Use of Multiple Skill Sets
As mentioned earlier critical thinking is just one skill that students may learn to use and apply during citizen science projects. Depending on the project they may be asked to use a wide variety of other skills from physical observations in the natural world, mathematical modeling, and application of reasoning and judgment to observations. Students may be asked to research the topic, use computer skills for entering data, learn new measurement tools or apps, model, and to work in a group setting by sharing their data and findings. Citizen science asks students to engage on social, environmental, mathematical, and analytical levels. These skills are a part of the testing in the Common Core Partnership for Assessment for Readiness for College Careers (PARCC). Real-life citizen science projects mimic the kinds of skills students will need, for the test, and once they graduate.
Learn More: Never heard of the PARCC testing? Visit their website to learn more. There are tests for 3rd through 12th grade.
Application of the Scientific Method
Although the “application of the scientific method” could technically fall under the “skill sets” mentioned above, it’s important enough to warrant its own short discussion. By participating in citizen science projects teachers can help students critically analyze the way that scientists collect data, develop their study projects, enter data, and make sense of what they find. This helps them understand how the scientific method is applied in the real world. Teachers may also encourage “spin-offs” of the citizen science projects by having students develop their own studies using the scientific method, and modeling their projects after the projects of other researchers. In citizen science students learn critical thinking skills and the steps of the scientific method which can be applied to almost any field.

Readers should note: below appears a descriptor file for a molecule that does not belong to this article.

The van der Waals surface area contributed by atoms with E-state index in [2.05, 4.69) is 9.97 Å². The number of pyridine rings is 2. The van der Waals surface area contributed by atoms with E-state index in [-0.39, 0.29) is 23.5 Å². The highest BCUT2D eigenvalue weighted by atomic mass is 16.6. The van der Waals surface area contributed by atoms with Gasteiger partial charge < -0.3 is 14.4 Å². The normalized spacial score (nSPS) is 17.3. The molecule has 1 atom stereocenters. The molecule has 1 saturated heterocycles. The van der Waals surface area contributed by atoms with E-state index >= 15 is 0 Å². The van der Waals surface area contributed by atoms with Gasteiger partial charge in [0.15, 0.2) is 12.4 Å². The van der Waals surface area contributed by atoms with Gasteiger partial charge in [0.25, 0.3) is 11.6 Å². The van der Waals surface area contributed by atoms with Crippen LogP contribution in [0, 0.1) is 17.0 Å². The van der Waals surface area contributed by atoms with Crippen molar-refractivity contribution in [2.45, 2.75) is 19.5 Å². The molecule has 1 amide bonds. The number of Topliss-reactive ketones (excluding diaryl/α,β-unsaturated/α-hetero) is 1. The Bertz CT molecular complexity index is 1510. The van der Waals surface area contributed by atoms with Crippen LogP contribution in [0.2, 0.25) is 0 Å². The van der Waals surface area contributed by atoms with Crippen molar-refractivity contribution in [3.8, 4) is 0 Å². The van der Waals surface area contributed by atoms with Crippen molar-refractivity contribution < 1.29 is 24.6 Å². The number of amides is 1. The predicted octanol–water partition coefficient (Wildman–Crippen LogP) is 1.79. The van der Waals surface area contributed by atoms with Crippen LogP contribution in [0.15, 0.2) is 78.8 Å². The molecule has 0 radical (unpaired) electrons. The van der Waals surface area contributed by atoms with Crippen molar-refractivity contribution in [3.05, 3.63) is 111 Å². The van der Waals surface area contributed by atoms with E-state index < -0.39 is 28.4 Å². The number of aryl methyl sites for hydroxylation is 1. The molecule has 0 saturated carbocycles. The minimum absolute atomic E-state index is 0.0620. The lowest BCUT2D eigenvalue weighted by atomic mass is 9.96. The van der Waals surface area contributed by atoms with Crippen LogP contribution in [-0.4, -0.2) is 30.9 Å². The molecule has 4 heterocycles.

Meeting Next Generation and Common Core Teaching Standards
For teachers, the ability to meet the standards that they have to satisfy for state and regional teaching requirements is critical. Fortunately most, if not all, citizen science meets many of the Next Generation Science Standards (NGSS) and Common Core (CC) teaching standards as well as Partnership for Assessment for Readiness for College and Careers (PARCC) tests. I’ve worked to help connect specific citizen science projects in SciStarter with these standards. You can find examples, with grade by grade break-downs, on the SciStarter “Citizen Science in the Classroom” page.
I know there are many ways that teachers and students benefit from citizen science and these standards are just the tip of the iceberg. I didn’t even go into how scientists and researchers benefit, and they do! How do you, and your classes, benefit from citizen science in the classroom?
This is the first installment for a brand new series about citizen science in schools and classrooms.